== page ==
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Out in Theaters: ‘SPECTRE’

Before 2006, it might have seemed unreasonable to list a slew of gripes and grievances over the convenient scripting and utter ridiculousness of a Bond movie. This is a character who’s faced invisible cars, bagpipe flamethrowers, underwater jet-packs, cigarette rocket darts, deadly hats, and nigh unkillable nemeses. He once even fought a giant on the moon. Historically, Bond is an over-the-top super agent less grounded in reality than the WWE (emphasis on the word ‘historically’). But upon taking up the mantle in 2006, Daniel Craig has ushered in a new era of Bond; a super-serious, no-BS generation of the beloved super spy, 007. Craig’s a Bond more comfortable with a kill than a quip; an alcoholic outsider with rage issues, and yet someone who legitimately grapples with his license to kill. His Bond has been called gritty and callous, and for good reason. He’s been equal parts savior and butcher, still reeling years after the death of Vesper Lynd (Eva Green) and regularly drinking himself into moody reticence. This modern Bond is more character than caricature; a believable emblem of super-spy badass whose cloth more closely resembles Bourne than Batman. It should come as a major disappointment then that Spectre, the 24th onscreen iteration of the infamous British agent, is a monumental slip backwards into a 00-Stone-Age of yesteryear’s lackluster Bond. Read More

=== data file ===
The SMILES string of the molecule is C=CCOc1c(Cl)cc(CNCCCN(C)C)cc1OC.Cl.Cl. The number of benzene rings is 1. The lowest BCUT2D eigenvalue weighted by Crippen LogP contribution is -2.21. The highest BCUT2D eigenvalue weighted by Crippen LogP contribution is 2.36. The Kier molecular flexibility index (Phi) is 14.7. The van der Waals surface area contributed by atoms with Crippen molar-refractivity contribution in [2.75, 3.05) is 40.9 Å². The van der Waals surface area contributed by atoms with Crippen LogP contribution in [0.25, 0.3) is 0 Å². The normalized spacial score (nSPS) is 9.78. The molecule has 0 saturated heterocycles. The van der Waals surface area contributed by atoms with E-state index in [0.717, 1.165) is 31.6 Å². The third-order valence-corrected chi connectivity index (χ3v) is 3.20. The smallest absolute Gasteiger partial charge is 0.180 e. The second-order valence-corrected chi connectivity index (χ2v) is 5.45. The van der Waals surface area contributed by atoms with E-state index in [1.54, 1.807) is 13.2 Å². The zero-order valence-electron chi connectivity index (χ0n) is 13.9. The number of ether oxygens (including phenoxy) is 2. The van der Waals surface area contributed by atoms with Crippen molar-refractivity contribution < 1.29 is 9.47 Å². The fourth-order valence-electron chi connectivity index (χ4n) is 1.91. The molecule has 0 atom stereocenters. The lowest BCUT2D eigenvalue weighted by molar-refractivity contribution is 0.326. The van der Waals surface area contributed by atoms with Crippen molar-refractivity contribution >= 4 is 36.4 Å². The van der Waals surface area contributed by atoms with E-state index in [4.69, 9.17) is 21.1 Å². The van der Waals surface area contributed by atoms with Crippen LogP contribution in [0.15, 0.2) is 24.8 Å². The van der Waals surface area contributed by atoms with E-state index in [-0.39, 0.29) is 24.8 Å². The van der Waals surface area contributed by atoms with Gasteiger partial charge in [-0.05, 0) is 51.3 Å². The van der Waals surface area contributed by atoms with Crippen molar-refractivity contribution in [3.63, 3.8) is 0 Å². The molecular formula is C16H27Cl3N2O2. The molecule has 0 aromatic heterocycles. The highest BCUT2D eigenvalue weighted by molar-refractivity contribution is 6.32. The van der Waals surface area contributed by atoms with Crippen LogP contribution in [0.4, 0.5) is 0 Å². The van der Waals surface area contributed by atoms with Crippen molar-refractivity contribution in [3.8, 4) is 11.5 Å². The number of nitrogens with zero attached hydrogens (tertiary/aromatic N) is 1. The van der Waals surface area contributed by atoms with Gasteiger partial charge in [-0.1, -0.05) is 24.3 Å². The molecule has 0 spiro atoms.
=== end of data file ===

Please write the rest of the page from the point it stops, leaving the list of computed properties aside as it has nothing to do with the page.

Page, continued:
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Bond Returns in Style for SPECTRE Trailer

Sam Mendes turned heads with 2012’s Skyfall, crafting a new fan favorite while resetting the clock on some of 007’s most iconic characters. After experiencing some production drama under the auspices of  Sony’s indelicate hand – reportedly going over-budget and taking a cut from the Mexican film commission to shoot the film’s iconic opening set piece – Spectre looks to take the man in the tux back to his roots, pitting him against the shadow organization SPECTRE. This is the first time since 1971’s Diamonds are Forever that SPECTRE has played a part in the film’s plotting. Read More